Strategic objective 1: To improve the condition of affected ecosystems, combat desertification/land degradation, promote sustainable land management and encourage land degradation neutrality

Expected impact 1.1

 

Land productivity and related ecosystems services are maintained or enhanced.

Expected impact 1.2

 

The vulnerability of affected ecosystems is reduced and the resilience of ecosystems is increased

Expected impact 1.3

National voluntary land degradation neutrality targets are set and adopted by countries wishing to do so, related measures are identified and implemented and necessary monitoring systems are established

Expected impact 1.4

Measures for sustainable land management and the combating of desertification/land degradation are shared, promoted and implemented

MAIN COP 14 THEMES

SDG 15 and land degradation neutrality

In 2015, the international community, under the auspices of the United Nations, adopted the 2030 Agenda for Sustainable Development, comprising 17 objectives. Target 15 (SDG 15), and in particular target 15.3, is to combat desertification, restore degraded lands and soils, including lands affected by desertification, drought and floods, and strive to achieve a neutral world in land degradation.

The objective of NDT is to maintain and increase the amount of healthy and productive land resources over time. The NDT aims to move from the vicious circle of "degrading / abandoning / migrating" to the virtuous one of "protecting / preserving / restoring" and providing immediate and cumulative benefits to society.[1].

[] Action taken by the Conference of the Parties at its thirteenth session, online: More

[] See generally the decisions adopted by the Parties, online: Read more

; and IISD, Summary of COP13, p. 17.

[] ISDD, COP 13 Summary, p. 17.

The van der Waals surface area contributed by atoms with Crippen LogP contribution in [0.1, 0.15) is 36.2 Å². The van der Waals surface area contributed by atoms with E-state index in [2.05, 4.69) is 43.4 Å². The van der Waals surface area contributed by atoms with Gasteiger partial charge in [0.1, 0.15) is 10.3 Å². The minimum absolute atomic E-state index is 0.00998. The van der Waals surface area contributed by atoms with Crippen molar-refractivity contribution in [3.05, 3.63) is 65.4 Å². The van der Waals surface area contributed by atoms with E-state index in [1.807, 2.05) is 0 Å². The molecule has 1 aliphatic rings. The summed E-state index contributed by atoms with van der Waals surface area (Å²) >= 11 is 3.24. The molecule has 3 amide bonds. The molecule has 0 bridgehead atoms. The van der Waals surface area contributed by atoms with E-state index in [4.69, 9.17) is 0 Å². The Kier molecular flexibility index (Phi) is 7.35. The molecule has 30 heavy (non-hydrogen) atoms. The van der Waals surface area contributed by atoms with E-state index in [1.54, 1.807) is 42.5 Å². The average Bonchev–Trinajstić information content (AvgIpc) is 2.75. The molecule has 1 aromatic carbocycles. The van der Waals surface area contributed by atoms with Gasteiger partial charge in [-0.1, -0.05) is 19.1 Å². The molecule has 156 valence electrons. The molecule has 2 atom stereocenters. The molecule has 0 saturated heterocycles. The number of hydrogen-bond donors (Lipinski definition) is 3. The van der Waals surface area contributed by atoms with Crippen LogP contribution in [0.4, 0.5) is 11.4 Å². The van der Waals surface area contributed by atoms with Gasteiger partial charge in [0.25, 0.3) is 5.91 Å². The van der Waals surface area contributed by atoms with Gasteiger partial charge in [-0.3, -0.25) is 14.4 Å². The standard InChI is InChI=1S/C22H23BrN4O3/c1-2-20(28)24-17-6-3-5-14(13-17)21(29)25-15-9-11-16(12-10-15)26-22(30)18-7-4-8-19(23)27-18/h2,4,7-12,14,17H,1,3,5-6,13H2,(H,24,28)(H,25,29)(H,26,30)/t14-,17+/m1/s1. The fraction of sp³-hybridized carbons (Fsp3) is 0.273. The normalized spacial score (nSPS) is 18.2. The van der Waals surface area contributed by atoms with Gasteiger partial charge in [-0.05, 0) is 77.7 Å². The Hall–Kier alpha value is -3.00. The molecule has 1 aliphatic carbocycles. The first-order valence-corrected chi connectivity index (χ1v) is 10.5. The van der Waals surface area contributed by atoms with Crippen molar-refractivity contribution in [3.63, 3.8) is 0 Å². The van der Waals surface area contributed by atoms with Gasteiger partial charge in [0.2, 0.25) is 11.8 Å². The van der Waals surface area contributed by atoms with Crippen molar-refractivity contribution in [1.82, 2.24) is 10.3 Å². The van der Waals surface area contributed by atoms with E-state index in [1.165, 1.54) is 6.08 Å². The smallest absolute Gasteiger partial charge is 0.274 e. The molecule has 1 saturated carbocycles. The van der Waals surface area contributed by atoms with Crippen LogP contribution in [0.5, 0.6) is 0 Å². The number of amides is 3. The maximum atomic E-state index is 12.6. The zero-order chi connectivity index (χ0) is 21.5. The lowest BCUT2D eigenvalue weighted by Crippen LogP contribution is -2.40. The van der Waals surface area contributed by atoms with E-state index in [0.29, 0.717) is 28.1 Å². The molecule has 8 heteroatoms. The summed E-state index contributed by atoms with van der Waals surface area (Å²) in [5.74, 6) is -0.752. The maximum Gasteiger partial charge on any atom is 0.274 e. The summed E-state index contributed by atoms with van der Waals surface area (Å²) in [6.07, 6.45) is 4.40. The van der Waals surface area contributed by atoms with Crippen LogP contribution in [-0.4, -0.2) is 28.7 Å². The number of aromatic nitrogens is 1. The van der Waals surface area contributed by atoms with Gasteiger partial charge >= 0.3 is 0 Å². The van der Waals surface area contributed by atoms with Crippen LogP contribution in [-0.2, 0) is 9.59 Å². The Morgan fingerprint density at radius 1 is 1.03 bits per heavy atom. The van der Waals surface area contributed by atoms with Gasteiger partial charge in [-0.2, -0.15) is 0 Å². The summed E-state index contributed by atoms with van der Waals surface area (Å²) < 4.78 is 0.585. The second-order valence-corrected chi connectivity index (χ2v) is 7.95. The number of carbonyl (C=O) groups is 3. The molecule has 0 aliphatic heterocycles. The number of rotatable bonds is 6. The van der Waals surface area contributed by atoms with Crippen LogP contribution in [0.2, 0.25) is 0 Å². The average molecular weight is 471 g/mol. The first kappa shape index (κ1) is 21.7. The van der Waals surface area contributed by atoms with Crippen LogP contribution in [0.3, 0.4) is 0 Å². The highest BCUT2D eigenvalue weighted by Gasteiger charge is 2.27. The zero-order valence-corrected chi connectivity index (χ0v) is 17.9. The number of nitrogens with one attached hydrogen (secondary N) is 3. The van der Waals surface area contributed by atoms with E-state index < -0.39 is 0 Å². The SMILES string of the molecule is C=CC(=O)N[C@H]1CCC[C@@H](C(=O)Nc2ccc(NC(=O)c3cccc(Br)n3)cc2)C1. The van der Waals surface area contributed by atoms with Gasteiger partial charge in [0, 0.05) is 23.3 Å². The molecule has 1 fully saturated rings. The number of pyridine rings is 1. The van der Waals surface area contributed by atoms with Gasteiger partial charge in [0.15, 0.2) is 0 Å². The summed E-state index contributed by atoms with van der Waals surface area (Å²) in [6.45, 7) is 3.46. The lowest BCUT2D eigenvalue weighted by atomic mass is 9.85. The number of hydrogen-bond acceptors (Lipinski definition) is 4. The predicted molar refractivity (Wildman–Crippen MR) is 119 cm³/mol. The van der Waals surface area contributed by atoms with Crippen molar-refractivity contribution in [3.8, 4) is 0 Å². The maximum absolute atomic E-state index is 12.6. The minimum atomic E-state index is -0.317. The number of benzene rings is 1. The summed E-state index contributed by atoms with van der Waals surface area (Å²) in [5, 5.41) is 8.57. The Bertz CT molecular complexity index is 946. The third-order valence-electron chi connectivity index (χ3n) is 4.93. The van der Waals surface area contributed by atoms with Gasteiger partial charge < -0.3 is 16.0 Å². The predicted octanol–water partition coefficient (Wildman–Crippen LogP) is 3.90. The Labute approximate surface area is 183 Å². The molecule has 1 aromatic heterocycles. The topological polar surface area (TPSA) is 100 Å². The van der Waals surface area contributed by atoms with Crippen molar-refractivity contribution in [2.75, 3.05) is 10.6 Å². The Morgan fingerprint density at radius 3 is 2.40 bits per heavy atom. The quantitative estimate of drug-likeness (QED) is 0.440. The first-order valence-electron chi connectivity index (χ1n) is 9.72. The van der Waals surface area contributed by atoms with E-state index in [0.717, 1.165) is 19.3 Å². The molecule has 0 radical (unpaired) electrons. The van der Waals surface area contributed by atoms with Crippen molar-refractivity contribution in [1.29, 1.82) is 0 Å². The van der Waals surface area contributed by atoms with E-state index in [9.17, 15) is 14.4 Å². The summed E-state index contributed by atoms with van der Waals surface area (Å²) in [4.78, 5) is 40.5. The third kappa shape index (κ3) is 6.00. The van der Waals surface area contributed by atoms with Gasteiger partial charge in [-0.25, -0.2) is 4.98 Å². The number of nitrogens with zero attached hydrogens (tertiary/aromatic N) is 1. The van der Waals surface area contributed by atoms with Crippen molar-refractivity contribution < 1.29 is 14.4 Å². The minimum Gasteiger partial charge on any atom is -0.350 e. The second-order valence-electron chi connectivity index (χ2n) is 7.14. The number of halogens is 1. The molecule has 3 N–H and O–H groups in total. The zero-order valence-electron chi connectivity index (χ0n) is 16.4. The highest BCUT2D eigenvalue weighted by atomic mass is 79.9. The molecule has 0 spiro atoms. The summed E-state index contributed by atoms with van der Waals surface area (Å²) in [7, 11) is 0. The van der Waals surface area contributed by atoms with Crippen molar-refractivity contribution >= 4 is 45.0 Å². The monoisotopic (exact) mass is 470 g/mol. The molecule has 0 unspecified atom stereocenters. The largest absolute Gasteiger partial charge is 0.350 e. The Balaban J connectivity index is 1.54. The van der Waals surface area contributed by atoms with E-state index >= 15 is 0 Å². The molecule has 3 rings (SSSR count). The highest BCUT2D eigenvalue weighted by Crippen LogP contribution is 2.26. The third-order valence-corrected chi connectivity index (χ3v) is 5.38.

[] ISDD, COP 13 Summary, p. 17. To consult the publication: Read more.

[] ISDD, COP 13 Summary, p. 17.

On the NDT, see Global Territorial Outlook (GLO), p. 310, online: Read more

Elements for the incorporation of Sustainable Development Goal 15 and Target 15.3 as part of the Convention’s application

 The NDT presents an opportunity for the UNCCD to demonstrate the global aspect of desertification and drought issues through their links to poverty alleviation, food security, security of water supply, as well as mitigation and adaptation to climate change and biodiversity[1]. This is an important way to promote its implementation. As a result, the NDT was placed at the heart of the new 2018-2030 Strategic Framework, in its objective # 1. That said, the UNCCD's work on the concept had already begun in 2013 and progressed significantly, as shown in the table below. Read more

Results of PSI's work under Objective 1 of its 2018-2019 action plan

Objective 1: Provide accurate data to reach the NDT (ICCD / CST (14) / 2)

 

 

Actions / Results Provided

To remember

Objective 1.1. Advise on the design and implementation of NTD policies and initiatives with multiple environmental and development benefits as well as synergies with other Rio Conventions, in particular, for climate change measures. adaptation and mitigation of CC

Technical report no. 1

Realizing the carbon benefits of sustainable soil management practices: Guidelines for estimating soil organic carbon in the context of NDT planning and monitoring

Guides for:

§ Identification of appropriate SLM practices and approaches for maintaining and storing carbon in soils

§ Carbon stock assessment for planning and monitoring national targets

Objective 1.2. Provide science-based evidence on how NDT could contribute to improving the well-being and livelihood and environmental status of affected populations

Technical report no. 2

Create an enabling environment for NDT and its potential contribution to improving well-being, livelihoods and the environment

A conceptual framework to assist countries in their efforts to create an enabling environment for NTD and achieving multiple benefits.

The enabling environment includes appropriate and inclusive policies and regulations, committed institutions, access to finance and an effective science-policy interface.

Migration

The UNCCD Strategic Framework 2018-2030 recognises that desertification, land degradation and drought are global problems and help to create – and aggravate – economic, social and environmental problems, including forced migration[1].

[1] UNCCD Strategic Framework 2018-2030 - Paragraph no. 1.

Gender - gender equality